•The Antarctic Treaty was signed in 1959 by 12 countries in Washington, D.C., establishing an agreement that the continent should only be used for peaceful purposes and forbidding the construction of military bases and testing military weapons — unless military equipment will be used for scientific research.

•Antarctic penguin guano — the fancy word for “poop” — contains high amounts of nitrous oxide, famously known as “laughing gas” due to its ability to create a euphoric effect when inhaled.

•Doctors staying in Australian Antarctic research stations during winter are required to remove their appendixes because there’s only one doctor per station, and they can’t afford to be in life-threatening situations where evacuation is unlikely.

10 / R / September 21, 2023
Brought to you by:
Don’t know much about Antarctica? We can help!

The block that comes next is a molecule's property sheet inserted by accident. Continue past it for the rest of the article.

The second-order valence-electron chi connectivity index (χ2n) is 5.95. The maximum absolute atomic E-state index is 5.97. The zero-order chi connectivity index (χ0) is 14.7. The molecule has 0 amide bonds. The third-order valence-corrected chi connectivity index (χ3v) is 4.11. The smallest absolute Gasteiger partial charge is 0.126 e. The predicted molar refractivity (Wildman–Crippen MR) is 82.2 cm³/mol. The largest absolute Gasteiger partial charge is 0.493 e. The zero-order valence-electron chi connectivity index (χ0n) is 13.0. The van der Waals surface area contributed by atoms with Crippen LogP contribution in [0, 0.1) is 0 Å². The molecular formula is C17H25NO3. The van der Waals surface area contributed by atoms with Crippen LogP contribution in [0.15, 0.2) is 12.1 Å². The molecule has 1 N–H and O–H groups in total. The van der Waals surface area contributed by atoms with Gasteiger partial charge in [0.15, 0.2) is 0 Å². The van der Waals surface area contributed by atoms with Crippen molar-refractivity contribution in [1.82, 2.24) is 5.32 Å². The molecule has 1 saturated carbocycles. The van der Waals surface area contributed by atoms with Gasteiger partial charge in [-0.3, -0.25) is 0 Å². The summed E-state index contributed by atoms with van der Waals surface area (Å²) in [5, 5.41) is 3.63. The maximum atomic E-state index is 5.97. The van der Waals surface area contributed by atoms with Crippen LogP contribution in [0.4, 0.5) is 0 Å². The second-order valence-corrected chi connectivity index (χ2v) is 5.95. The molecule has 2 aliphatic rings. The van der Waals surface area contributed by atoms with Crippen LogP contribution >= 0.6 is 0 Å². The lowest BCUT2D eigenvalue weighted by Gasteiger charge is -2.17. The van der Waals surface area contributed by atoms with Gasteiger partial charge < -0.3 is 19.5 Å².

Far right: “I’m helping friends move a power boat from Hartford CT to Baltimore MD. I thought you’d enjoy the picture as we pass through New York City in the rain.” Photo featuring Bruce Robertson.

Bottom left: “We spent the weekend at Beth Pederson’s cabin. We really read the Reader with our morning coffee.” Back row (left to right): Gail Fendley, Beth Pederson. Front row (left to right): Syd Stern, Gail Lyster, Perky Smith-Hagadone.

Bottom far right: “Super fun kayak day with my paddling buddies! So fine being 6 inches above the water on a stellar fall day. Thanks for taking our photo Frank Wakeley!” Submitted by Karen Hempstead.

September 21, 2023 / R / 11
To submit a photo for a future edition, please send to Right: Donna Foth and Darryl O’Sickey visited Rainbow Street in downtown Reykjavik, Iceland. Darryl poses here with a copy of the Reader. Photo by Donna Foth.

Idaho needs more Pride, less prejudice